• Reece Whitley – Penn Charter Aquatic Club (PA): The fact that Reece Whitley still has an entire calendar year left to go in the 17-18 age group should send shivers down many a spine. He lowered the NAG in the 200y breast at Winter Nationals, dipping under Andrew Seliskar’s 2015 mark of 1:51.57 with 1:51.43. That makes him the 11th-fastest human in SCY history in the event. Whitley also swam under the NAG mark in the 200m breast this summer at 2017 Junior World Championships, but finished second to Daniel Roy (see below) who ultimately etched his name in the record book. Whitley currently ranks #2 all-time in the 100m breast and 200m breast; he is 59th in the 200m IM. In SCY he tops the charts in the 200 breast and is 3rd in the 100 breast; he also ranks 8th in the 200y IM and 17th in the 400y IM. All four SCY personal bests come from 2017 Winter Nationals in Columbus.
  • Kieran Smith – Ridgefield Aquatic Club (CT): Kieran Smith had a terrific 2017. In high school swimming he is the reigning Connecticut state record-holder in the 500 free (4:24.69) and double-defending champion in both the 200 free and 500 free. In club swimming he qualified for, and represented Team USA at, the 2017 Junior World Championships, where he earned a silver medal in the 200m IM and placed fourth in the 400 IM. He went PBs in both events, landing at #5 and #12, respectively, on the all-time lists for 17-18 boys. With another 14 months before he ages out of the 17-18 category, he also ranks #9 in the 400y IM, #17 in the 200y IM, and is top-40 in the 200m back, 200y free, and 500y free. He has also cracked the rankings in the 200m free, 400m free, and 200y back.
  • Daniel Roy (King Aquatic Club-PN) and Maxime Rooney (University of Florida) both broke 17-18 NAG records during 2017. Daniel Roy and Reece Whitley went 1-2 in the 200m breast at 2017 Junior Worlds, and both stopped the clock under the previous NAG record of 2:10.92, set by Kevin Cordes in 2012. Roy’s gold-medal performance of 2:10.77 established the new national mark, while Whitley’s 2:10.92 is now second on the all-time list. Maxime Rooney took an enormous .89-second bite out of Tom Kremer’s 2013 NAG in the 17-18 200y free, going 1:32.18 to win the event by 1.5 seconds as a freshman at 2017 SEC Championships. He also split 1:31.8 on the Florida 4×200 free relay that broke the conference record.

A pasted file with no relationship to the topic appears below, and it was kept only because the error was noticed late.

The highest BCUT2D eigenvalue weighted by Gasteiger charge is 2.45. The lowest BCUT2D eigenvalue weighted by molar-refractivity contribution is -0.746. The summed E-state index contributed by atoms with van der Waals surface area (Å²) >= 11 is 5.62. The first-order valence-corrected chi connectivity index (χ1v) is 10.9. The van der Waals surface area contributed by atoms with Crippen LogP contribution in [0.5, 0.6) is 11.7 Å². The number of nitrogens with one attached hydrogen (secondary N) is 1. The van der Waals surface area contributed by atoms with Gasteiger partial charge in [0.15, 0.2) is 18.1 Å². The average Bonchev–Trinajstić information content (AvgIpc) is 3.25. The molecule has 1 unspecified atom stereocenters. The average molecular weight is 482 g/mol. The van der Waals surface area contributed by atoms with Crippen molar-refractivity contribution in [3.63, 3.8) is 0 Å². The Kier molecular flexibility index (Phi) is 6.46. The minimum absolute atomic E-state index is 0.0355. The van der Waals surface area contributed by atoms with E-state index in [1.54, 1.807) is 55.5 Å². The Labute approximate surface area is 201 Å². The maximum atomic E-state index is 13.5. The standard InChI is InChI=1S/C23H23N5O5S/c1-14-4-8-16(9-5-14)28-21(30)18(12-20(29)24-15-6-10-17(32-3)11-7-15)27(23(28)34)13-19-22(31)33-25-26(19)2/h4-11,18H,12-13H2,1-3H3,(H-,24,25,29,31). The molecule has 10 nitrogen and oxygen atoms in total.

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samuel huntington

MA’s career as an age group swimmer coming to an end

marklewis

Those 17-18 records have proved hard to beat for Michael Andrew.

Maybe Swim Swam can do an article when Michael turns 19 to review his career in AG swimming and all the records he set. I think he set around 70-80 records in total.

marklewis

I just read on the Michael Andrew Wikipedia page that he has set “over 100” AG records.

Nah

what’s the point of Michael Andrews breaking short course NAG records if he can’t swim college? He’s got to have a hell of a lot of yards records. Not trying to be mean, actually just curious.

It’s kind of a bummer he won’t get to compete in college swimming considering a lot of American professional swimmers consider NCAAs the most fun meet that they compete in (including Olympians). It makes me scratch my head, it’s got to have been a lonely career for him thus far

About Anne Lepesant

Anne Lepesant

Anne Lepesant is the mother of four daughters, all of whom swim/swam in college. With an undergraduate degree from Princeton (where she was an all-Ivy tennis player) and an MBA from INSEAD, she worked for many years in the financial industry, both in France and the U.S. Anne is currently …